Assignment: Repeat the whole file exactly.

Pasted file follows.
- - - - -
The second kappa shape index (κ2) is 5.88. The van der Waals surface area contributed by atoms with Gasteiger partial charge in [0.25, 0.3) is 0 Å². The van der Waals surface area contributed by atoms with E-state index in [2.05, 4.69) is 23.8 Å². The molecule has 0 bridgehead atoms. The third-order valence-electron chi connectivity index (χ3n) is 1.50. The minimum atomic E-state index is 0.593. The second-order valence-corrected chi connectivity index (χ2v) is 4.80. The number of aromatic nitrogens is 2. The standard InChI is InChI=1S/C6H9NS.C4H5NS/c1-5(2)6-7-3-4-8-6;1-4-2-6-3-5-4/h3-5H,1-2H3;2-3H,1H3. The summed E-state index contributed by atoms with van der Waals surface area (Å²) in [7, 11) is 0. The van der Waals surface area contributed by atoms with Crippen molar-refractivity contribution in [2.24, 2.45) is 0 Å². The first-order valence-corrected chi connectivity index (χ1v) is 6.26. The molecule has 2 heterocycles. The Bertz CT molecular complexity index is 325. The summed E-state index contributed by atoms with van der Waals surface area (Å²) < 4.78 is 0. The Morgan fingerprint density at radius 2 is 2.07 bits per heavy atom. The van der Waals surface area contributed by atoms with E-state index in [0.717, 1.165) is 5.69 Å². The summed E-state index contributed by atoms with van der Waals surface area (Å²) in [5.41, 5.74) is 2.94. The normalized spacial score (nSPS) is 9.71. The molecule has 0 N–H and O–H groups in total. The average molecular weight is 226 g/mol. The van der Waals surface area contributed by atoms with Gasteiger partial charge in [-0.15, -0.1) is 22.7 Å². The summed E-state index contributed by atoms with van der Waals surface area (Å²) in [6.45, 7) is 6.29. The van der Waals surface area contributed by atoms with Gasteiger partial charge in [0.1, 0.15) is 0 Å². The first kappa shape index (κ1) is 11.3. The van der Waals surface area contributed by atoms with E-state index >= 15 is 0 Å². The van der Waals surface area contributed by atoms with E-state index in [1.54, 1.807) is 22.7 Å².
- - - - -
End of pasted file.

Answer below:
The second kappa shape index (κ2) is 5.88. The van der Waals surface area contributed by atoms with Gasteiger partial charge in [0.25, 0.3) is 0 Å². The van der Waals surface area contributed by atoms with E-state index in [2.05, 4.69) is 23.8 Å². The molecule has 0 bridgehead atoms. The third-order valence-electron chi connectivity index (χ3n) is 1.50. The minimum atomic E-state index is 0.593. The second-order valence-corrected chi connectivity index (χ2v) is 4.80. The number of aromatic nitrogens is 2. The standard InChI is InChI=1S/C6H9NS.C4H5NS/c1-5(2)6-7-3-4-8-6;1-4-2-6-3-5-4/h3-5H,1-2H3;2-3H,1H3. The summed E-state index contributed by atoms with van der Waals surface area (Å²) in [7, 11) is 0. The van der Waals surface area contributed by atoms with Crippen molar-refractivity contribution in [2.24, 2.45) is 0 Å². The first-order valence-corrected chi connectivity index (χ1v) is 6.26. The molecule has 2 heterocycles. The Bertz CT molecular complexity index is 325. The summed E-state index contributed by atoms with van der Waals surface area (Å²) < 4.78 is 0. The Morgan fingerprint density at radius 2 is 2.07 bits per heavy atom. The van der Waals surface area contributed by atoms with E-state index in [0.717, 1.165) is 5.69 Å². The summed E-state index contributed by atoms with van der Waals surface area (Å²) in [5.41, 5.74) is 2.94. The normalized spacial score (nSPS) is 9.71. The molecule has 0 N–H and O–H groups in total. The average molecular weight is 226 g/mol. The van der Waals surface area contributed by atoms with Gasteiger partial charge in [-0.15, -0.1) is 22.7 Å². The summed E-state index contributed by atoms with van der Waals surface area (Å²) in [6.45, 7) is 6.29. The van der Waals surface area contributed by atoms with Gasteiger partial charge in [0.1, 0.15) is 0 Å². The first kappa shape index (κ1) is 11.3. The van der Waals surface area contributed by atoms with E-state index >= 15 is 0 Å². The van der Waals surface area contributed by atoms with E-state index in [1.54, 1.807) is 22.7 Å².